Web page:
27 July 2013

A Slow Evolution

Autumn/Winter 2013










"Clothes should be practical. [...] I don't like clothes that constrict. the idea is that they should accompany and help you. There's nothing superficial about getting dressed. Clothes can give you self-confidence and help you be yourself. We have a direct contact with our clothes; they're like a little house. You have to feel good and at home in what you are, and I think that's elegance."

- Christophe Lemaire in interview with Rebecca Voight [full article]
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Fashion is a visual culture, promoting and selling an image as much as it aims to sell a product in and of itself. This ultimately applies to all consumer products, with everything from the exact colour and font of the label, to the angle of the product in the advertisement, researched and documented for maximum potential uptake. Everything we own is meant to say something about us - the clothes we wear, the plates we eat from, the headphones we listen to our music with. We make choice after choice after choice, marking out our sense of individuality and expressing our tastes and desires (or so we are led to believe).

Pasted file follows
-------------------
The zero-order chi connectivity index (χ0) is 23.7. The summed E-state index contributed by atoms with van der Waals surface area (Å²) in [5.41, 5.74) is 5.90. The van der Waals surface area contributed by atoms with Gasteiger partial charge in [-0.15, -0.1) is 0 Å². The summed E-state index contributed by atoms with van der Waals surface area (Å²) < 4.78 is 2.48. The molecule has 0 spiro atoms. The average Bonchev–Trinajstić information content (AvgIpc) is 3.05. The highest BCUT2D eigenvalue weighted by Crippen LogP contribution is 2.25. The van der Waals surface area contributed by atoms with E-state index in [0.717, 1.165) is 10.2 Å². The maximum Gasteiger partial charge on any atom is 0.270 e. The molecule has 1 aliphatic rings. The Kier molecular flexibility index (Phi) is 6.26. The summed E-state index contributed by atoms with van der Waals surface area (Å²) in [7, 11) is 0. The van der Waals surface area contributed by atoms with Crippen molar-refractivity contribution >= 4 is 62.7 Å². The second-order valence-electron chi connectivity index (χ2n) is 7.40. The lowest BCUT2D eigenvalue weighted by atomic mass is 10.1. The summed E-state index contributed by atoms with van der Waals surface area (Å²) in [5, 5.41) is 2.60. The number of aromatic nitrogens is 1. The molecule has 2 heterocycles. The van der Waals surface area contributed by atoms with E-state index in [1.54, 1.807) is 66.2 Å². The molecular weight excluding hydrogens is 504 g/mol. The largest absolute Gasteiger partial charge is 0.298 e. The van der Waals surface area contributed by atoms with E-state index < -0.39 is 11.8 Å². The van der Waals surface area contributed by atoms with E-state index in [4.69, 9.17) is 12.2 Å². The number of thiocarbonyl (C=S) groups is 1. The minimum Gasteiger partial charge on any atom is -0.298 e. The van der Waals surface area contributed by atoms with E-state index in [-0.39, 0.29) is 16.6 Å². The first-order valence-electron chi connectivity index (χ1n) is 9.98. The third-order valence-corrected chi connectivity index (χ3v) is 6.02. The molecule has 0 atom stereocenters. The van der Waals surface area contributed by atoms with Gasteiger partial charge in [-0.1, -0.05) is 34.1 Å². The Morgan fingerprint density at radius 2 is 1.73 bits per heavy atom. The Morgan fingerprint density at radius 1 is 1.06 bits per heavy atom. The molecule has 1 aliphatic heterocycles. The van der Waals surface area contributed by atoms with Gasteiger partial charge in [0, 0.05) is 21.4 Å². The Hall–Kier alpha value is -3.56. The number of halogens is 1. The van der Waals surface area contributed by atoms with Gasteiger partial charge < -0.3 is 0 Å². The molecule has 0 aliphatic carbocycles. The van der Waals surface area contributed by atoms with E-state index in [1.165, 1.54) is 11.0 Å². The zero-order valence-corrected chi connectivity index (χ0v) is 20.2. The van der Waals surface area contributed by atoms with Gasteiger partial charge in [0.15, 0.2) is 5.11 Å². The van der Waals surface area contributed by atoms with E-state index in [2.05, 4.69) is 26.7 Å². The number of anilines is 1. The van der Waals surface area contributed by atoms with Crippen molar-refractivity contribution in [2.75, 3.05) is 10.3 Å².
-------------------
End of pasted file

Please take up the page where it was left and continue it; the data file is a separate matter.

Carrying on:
You have to the right shoes, you have to drive the right car, you have to eat at the right restaurants, you have to watch the right television shows, you have to listen to the right music, the list is endless. What the right choice is, and who makes it the right choice, are essentially meaningless, but fashion as a system applies to almost every consumer product there is. All that matters is that there is a right choice, and that this right choice is invariably something you do not yet own. Combine this system with planned obsolescence and the like, and rather amusingly it is Fashion that seems the truest consumer product. It is fully aware of its status as adornment and surface image, and it revels in its own constant renewal.